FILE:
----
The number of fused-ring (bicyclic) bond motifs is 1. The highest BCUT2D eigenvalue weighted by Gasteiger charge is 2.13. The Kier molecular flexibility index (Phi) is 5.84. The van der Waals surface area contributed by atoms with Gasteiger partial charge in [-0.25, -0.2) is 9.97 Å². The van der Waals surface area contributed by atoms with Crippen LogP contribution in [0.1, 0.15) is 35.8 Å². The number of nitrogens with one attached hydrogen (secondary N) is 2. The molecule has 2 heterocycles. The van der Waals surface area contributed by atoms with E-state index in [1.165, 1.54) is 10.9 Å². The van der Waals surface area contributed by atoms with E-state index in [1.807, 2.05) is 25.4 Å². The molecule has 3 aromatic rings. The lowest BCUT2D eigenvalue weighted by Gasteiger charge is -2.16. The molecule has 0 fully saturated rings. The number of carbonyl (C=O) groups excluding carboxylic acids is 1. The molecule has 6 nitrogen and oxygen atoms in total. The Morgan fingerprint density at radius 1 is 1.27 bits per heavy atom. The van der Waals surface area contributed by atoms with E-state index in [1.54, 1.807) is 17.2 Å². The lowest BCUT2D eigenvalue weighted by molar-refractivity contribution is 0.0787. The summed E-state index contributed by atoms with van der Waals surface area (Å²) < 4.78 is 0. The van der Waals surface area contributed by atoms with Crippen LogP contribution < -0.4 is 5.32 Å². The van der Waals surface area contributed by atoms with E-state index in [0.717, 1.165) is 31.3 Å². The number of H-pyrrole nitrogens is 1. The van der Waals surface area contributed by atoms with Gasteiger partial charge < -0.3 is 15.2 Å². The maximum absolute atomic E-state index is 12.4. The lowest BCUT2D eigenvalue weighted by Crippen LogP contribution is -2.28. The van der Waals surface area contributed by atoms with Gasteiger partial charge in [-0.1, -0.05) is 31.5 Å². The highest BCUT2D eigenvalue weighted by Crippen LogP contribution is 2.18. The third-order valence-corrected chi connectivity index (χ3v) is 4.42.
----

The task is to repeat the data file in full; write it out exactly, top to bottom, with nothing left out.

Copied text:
The number of fused-ring (bicyclic) bond motifs is 1. The highest BCUT2D eigenvalue weighted by Gasteiger charge is 2.13. The Kier molecular flexibility index (Phi) is 5.84. The van der Waals surface area contributed by atoms with Gasteiger partial charge in [-0.25, -0.2) is 9.97 Å². The van der Waals surface area contributed by atoms with Crippen LogP contribution in [0.1, 0.15) is 35.8 Å². The number of nitrogens with one attached hydrogen (secondary N) is 2. The molecule has 2 heterocycles. The van der Waals surface area contributed by atoms with E-state index in [1.165, 1.54) is 10.9 Å². The van der Waals surface area contributed by atoms with E-state index in [1.807, 2.05) is 25.4 Å². The molecule has 3 aromatic rings. The lowest BCUT2D eigenvalue weighted by Gasteiger charge is -2.16. The molecule has 0 fully saturated rings. The number of carbonyl (C=O) groups excluding carboxylic acids is 1. The molecule has 6 nitrogen and oxygen atoms in total. The Morgan fingerprint density at radius 1 is 1.27 bits per heavy atom. The van der Waals surface area contributed by atoms with E-state index in [1.54, 1.807) is 17.2 Å². The lowest BCUT2D eigenvalue weighted by molar-refractivity contribution is 0.0787. The summed E-state index contributed by atoms with van der Waals surface area (Å²) < 4.78 is 0. The van der Waals surface area contributed by atoms with Crippen LogP contribution < -0.4 is 5.32 Å². The van der Waals surface area contributed by atoms with E-state index in [0.717, 1.165) is 31.3 Å². The number of H-pyrrole nitrogens is 1. The van der Waals surface area contributed by atoms with Gasteiger partial charge < -0.3 is 15.2 Å². The maximum absolute atomic E-state index is 12.4. The lowest BCUT2D eigenvalue weighted by Crippen LogP contribution is -2.28. The van der Waals surface area contributed by atoms with Gasteiger partial charge in [-0.1, -0.05) is 31.5 Å². The highest BCUT2D eigenvalue weighted by Crippen LogP contribution is 2.18. The third-order valence-corrected chi connectivity index (χ3v) is 4.42.